MAN ES’ four-stroke engine project aims for 70% reduction in methane slip
German engine manufacturer MAN Energy Solutions (MAN ES) has revealed that it is developing an oxidation catalyst for four-stroke engines that will reduce methane slip by 70%.
Called ‘IMOKAT II’ and developed at MAN Energy Solutions’ headquarters in Augsburg, Germany, the research project is currently undergoing testing at the company’s Frederikshavn, Denmark facility.
According to MAN ES, the new project will investigate the operational experience of a pre-turbo methane-oxidation catalyst, ultimately aiming for a 70% reduction of methane emissions at 100% load. The project is funded by the German Federal Ministry for Economics and Climate Action.
MAN Energy Solutions reports that pre-turbocharger integration of the catalyst is necessary because of the exhaust gas pressure and temperature level there. Integration is much more complex there compared to a post-turbocharger installation, as is found with selective catalytic reduction (SCR).
The catalyst material chosen without precious metals is sulphur-resistant, which is an important design consideration as – even during gas operation – pilot- and lube-oils contain traces of sulphur. It also means that it is possible to preheat the catalyst in diesel mode before switching to gas operation, where a cold catalyst would not be able to perform optimally and methane slip would occur.
“Part of the project involved studying different approaches to methane reduction. Previous attempts to use precious-metal catalysts have resulted in the catalyst elements themselves becoming significantly expensive. Additionally, due to poisoning, you either have to use a lot of such material or install additional technology to protect it. IMOKAT II is therefore not only more robust but also more economical and requires less installation space,” Hans-Philipp Walther, Head of Exhaust Gas Aftertreatment, MAN ES, said.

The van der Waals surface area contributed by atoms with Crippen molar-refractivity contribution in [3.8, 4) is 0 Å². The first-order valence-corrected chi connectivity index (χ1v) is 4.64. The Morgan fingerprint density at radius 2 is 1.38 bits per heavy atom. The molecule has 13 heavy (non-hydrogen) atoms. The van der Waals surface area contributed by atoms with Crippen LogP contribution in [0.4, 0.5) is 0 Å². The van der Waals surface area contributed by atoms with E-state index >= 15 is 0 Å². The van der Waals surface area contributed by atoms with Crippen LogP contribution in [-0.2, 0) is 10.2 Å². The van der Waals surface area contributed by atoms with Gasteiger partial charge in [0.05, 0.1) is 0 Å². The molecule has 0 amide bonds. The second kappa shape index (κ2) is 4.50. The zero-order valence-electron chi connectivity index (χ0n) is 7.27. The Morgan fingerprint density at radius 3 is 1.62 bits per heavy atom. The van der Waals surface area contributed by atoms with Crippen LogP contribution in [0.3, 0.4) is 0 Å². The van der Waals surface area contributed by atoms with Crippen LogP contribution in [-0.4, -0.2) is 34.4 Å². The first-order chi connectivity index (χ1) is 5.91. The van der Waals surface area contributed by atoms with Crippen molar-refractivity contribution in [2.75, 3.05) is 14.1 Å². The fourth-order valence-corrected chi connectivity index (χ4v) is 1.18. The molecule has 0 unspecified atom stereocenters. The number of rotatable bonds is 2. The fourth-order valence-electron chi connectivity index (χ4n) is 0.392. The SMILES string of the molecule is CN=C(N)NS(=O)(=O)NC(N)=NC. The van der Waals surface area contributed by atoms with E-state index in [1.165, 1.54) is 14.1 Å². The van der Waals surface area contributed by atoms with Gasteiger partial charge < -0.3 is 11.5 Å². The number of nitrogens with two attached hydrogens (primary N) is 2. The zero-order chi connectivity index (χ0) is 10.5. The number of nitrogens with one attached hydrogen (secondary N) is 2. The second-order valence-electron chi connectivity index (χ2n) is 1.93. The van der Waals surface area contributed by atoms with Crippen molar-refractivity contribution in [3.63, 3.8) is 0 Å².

“The greatest challenge to developing this catalyst is reaching the highest conversion rates since engine and catalyst must be optimised together. Another significant hurdle is optimising the dynamic behaviour of the engine with a catalyst applied, especially if the catalyst is cold. Therefore, a bypass flap and additional software functions will be necessary,” Walther added.
Whereas the predecessor project, IMOKAT I, investigated different catalytic materials and uncovered a sulfur-resistant material without any precious metals that facilitated high methane conversion, IMOKAT II is a prototype and technology demonstrator.
In this context, it is currently investigating the material’s potential on a test engine with the major goal of designing a catalyst solution that can be applied to a full-scale engine to reduce methane emissions in the field.
Field testing aboard a vessel is scheduled for the first quarter of 2024.
As part of its decarbonization agenda, MAN ES recently informed, that it partnered with industry leaders and research institutes to develop concepts for hydrogen-fueled medium-speed engines in the maritime sector.
The partnership will work on the project dubbed ‘HydroPoLEn’, which is also supported and funded by the German Federal Ministry for Economic Affairs and Climate Action.